On Wednesday I taught my first knitting class, an introduction to stranded knitting. I’d made up little swatch-charts (that could be easily seamed an tuned into little coin purses), let my students mix-and match their front design and background pattern (like you’d have in a mitten), and then showed them the one-yarn-in-each-hand trick (basically teaching Continental style to English knitters and vice versa). I think that it went over well — there were several moments of happy-dancing in their seats, and a couple of “I thought this was going to be awful, but it’s really easy!” comments. I hope they all go forth and knit with many colours for here on!

On Sunday I taught my beginner drop-spindle spinning class again. It seems like this is becoming a once-a-month regular class! I’m really please with that: it’s so much fun to watch people turn fluff into real live yarn for the first time, and the students are always so different! This time around one of them had been given several bags of fiber already, so we even had some “show-and-tell” time, and she even had collected some qiviut (musk-ox down), fresh from the rocks, in Greenland (what a lucky new spinner!). I’m really please to be able to hook in more people to hand-spinning, and think that I should probably start working on a “Beyond the Basics” spindle class for the future…

So, while I have accomplished practically no spinning or knitting of my own recently, there has certainly been a lot of two-way enabling going on!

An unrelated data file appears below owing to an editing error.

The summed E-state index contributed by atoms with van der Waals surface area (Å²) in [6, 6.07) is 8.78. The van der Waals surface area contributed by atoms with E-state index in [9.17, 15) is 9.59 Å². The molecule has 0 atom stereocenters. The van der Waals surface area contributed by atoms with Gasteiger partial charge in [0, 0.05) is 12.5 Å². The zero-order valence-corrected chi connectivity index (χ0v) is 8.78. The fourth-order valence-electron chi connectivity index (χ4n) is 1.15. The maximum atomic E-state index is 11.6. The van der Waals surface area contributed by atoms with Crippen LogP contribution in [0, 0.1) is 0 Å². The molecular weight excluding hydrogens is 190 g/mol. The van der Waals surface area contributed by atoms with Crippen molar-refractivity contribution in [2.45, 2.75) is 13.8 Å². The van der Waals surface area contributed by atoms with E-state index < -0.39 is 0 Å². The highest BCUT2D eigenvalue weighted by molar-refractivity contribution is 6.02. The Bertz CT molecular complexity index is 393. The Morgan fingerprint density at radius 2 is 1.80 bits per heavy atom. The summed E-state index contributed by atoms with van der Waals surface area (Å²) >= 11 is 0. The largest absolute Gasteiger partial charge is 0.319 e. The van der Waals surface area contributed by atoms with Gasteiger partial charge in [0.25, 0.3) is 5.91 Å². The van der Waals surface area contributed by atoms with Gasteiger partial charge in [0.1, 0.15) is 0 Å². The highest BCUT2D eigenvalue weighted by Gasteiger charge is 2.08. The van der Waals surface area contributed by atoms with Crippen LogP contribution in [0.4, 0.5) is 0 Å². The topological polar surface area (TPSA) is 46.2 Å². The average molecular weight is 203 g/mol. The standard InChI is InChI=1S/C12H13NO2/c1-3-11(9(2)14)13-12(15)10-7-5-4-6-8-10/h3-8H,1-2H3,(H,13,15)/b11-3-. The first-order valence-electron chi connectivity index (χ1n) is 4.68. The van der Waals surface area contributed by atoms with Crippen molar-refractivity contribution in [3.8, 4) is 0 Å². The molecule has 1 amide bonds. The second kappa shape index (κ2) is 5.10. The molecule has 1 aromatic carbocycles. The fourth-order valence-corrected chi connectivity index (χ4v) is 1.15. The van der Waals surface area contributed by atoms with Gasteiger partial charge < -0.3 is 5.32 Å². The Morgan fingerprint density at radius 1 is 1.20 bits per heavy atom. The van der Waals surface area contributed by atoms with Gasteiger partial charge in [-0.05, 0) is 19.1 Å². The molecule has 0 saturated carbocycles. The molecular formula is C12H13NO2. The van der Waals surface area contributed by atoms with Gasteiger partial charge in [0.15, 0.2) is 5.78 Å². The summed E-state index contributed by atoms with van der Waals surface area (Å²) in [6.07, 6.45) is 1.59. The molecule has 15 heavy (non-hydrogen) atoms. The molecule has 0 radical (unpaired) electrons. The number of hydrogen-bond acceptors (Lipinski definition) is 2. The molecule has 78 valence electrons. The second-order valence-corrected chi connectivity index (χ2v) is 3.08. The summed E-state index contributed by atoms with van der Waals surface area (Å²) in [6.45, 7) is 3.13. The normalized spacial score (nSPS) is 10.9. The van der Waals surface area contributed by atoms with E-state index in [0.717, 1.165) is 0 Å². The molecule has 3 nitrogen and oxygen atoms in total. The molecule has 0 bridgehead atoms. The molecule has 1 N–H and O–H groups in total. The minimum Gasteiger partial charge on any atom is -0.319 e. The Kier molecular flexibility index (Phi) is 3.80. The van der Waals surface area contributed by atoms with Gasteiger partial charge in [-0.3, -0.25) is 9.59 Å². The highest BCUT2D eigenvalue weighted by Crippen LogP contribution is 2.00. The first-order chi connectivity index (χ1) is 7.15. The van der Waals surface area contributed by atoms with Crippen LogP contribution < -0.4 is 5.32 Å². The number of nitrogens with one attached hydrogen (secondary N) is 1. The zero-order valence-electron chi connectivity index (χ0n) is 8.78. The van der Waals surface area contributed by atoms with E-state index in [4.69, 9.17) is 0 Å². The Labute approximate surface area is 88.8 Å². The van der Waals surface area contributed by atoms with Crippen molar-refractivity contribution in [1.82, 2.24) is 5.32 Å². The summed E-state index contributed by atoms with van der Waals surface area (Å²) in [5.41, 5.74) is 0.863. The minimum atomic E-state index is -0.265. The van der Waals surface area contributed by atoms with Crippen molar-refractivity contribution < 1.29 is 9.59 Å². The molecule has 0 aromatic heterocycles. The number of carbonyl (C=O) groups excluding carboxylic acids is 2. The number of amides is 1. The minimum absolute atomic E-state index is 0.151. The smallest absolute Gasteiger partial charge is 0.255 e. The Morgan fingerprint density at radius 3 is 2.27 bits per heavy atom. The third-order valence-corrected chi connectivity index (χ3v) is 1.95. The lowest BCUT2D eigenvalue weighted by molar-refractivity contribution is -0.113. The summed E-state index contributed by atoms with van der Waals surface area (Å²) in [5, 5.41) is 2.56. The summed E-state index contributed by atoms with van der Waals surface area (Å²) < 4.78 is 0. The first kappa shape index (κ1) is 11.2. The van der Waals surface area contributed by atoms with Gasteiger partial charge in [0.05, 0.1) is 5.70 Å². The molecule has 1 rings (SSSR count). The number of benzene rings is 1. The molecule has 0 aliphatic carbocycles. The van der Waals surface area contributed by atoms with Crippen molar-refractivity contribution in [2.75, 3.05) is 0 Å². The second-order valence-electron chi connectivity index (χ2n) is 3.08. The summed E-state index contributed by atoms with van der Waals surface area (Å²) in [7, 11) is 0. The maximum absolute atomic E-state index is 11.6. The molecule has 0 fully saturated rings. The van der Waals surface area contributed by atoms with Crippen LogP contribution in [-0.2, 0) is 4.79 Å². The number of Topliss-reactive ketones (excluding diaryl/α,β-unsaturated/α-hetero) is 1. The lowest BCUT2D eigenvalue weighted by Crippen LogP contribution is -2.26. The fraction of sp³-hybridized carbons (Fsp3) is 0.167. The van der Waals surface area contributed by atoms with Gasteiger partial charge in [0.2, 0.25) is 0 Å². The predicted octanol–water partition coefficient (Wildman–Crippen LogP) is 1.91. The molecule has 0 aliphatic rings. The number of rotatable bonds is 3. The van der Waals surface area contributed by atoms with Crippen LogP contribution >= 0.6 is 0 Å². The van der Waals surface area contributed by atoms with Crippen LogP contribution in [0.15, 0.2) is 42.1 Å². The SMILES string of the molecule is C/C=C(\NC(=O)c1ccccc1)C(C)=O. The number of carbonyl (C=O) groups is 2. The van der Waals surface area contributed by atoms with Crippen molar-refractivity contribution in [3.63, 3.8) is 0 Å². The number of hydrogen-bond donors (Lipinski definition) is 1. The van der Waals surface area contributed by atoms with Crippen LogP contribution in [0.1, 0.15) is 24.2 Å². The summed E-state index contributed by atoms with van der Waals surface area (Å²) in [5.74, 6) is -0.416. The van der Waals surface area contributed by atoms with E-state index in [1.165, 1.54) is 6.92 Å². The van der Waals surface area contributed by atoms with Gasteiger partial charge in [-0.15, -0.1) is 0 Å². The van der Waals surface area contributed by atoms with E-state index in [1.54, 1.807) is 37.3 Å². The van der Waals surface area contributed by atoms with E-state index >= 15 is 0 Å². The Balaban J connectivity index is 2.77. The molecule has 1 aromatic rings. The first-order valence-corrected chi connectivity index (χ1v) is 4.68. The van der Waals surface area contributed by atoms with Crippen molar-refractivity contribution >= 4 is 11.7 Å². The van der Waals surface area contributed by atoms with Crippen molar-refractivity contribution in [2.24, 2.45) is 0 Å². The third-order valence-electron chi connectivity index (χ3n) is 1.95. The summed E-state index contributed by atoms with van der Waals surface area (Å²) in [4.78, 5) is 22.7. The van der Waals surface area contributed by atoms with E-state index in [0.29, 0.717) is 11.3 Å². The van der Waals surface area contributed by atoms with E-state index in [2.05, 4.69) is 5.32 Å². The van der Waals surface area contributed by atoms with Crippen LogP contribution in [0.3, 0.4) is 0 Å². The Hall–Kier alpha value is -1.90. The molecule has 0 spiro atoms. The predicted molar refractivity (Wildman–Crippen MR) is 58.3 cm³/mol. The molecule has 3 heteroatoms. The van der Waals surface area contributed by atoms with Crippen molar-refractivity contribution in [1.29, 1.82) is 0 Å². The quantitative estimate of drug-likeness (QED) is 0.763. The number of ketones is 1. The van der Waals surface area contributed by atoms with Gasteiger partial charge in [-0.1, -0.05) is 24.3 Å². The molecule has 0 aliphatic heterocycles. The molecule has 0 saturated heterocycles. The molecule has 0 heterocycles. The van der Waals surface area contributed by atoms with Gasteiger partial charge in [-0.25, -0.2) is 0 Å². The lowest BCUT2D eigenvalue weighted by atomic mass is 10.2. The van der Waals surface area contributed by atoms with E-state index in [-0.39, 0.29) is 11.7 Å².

Filed under crafting, drop-spindle, fibre, good mail, spinning, teaching, yarn

Crafts and Cocoa

EDIT: This post has been stolen by some sort of horrible blog-bot and appears in full at “” THIS IS NOT ME, and I am really upset that my words and photos have been stolen whole-hog. Anyone know how to make this stop?

Dru’s off on a Boy’s Day Out (read: all-day video game-a-thon), so I’ve had a nice quiet afternoon to myself. I spend a few hours on Queen St. West in fabric, bead, and button shops, which are all glorious and overwhelming in their own way, and did a very good job of a) getting what I needed and b) not going to any yarn stores (ok, so I went into Americo, but only becuase I knew I wouldn’t buy anything there!). My haul for the day was: 1) beads, for spindle-whorls, 2) spindle whorl shafts, 3) adhesive, and 4) lining fabric. (I am so restrained!)

glass beads
Glass beads for whorls.

plastic beads

Plastic, but very pretty, beads for whorls.

This is the fabric I bought:
lining fabric
Burgundy-purple kasha lining (a satin-fronted, flannel-backed lining, perfect for winter coats).